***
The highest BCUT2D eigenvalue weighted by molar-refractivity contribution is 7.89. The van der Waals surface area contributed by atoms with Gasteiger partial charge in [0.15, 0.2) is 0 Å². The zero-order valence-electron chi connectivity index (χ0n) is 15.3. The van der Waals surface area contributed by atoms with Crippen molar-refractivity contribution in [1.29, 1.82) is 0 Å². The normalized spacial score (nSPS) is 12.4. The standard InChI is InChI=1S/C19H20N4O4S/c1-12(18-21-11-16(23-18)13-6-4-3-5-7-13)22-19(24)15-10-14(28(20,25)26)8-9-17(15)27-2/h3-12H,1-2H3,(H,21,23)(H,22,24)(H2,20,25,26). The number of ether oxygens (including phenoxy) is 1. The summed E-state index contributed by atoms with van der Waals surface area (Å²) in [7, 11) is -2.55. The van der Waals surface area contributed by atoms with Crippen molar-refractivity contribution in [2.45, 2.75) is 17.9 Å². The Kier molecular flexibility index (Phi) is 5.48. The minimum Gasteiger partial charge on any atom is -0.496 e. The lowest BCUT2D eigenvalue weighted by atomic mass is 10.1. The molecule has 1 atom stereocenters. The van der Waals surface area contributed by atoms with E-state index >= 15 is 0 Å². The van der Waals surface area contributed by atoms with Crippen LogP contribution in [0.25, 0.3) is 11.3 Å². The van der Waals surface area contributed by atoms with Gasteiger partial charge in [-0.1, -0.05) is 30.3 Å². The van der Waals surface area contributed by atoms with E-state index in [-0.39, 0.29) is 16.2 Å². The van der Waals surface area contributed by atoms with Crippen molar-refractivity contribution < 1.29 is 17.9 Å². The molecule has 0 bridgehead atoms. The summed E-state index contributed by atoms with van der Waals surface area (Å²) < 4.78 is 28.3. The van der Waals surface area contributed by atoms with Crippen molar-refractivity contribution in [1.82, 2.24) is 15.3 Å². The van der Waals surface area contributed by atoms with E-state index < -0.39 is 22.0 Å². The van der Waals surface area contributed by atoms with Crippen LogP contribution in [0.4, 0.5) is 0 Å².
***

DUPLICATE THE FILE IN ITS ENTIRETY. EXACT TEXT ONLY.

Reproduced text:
The highest BCUT2D eigenvalue weighted by molar-refractivity contribution is 7.89. The van der Waals surface area contributed by atoms with Gasteiger partial charge in [0.15, 0.2) is 0 Å². The zero-order valence-electron chi connectivity index (χ0n) is 15.3. The van der Waals surface area contributed by atoms with Crippen molar-refractivity contribution in [1.29, 1.82) is 0 Å². The normalized spacial score (nSPS) is 12.4. The standard InChI is InChI=1S/C19H20N4O4S/c1-12(18-21-11-16(23-18)13-6-4-3-5-7-13)22-19(24)15-10-14(28(20,25)26)8-9-17(15)27-2/h3-12H,1-2H3,(H,21,23)(H,22,24)(H2,20,25,26). The number of ether oxygens (including phenoxy) is 1. The summed E-state index contributed by atoms with van der Waals surface area (Å²) in [7, 11) is -2.55. The van der Waals surface area contributed by atoms with Crippen molar-refractivity contribution in [2.45, 2.75) is 17.9 Å². The Kier molecular flexibility index (Phi) is 5.48. The minimum Gasteiger partial charge on any atom is -0.496 e. The lowest BCUT2D eigenvalue weighted by atomic mass is 10.1. The molecule has 1 atom stereocenters. The van der Waals surface area contributed by atoms with E-state index >= 15 is 0 Å². The van der Waals surface area contributed by atoms with Crippen LogP contribution in [0.25, 0.3) is 11.3 Å². The van der Waals surface area contributed by atoms with Gasteiger partial charge in [-0.1, -0.05) is 30.3 Å². The van der Waals surface area contributed by atoms with E-state index in [-0.39, 0.29) is 16.2 Å². The van der Waals surface area contributed by atoms with Crippen molar-refractivity contribution < 1.29 is 17.9 Å². The molecule has 0 bridgehead atoms. The summed E-state index contributed by atoms with van der Waals surface area (Å²) < 4.78 is 28.3. The van der Waals surface area contributed by atoms with Crippen molar-refractivity contribution in [1.82, 2.24) is 15.3 Å². The van der Waals surface area contributed by atoms with E-state index < -0.39 is 22.0 Å². The van der Waals surface area contributed by atoms with Crippen LogP contribution in [0.4, 0.5) is 0 Å².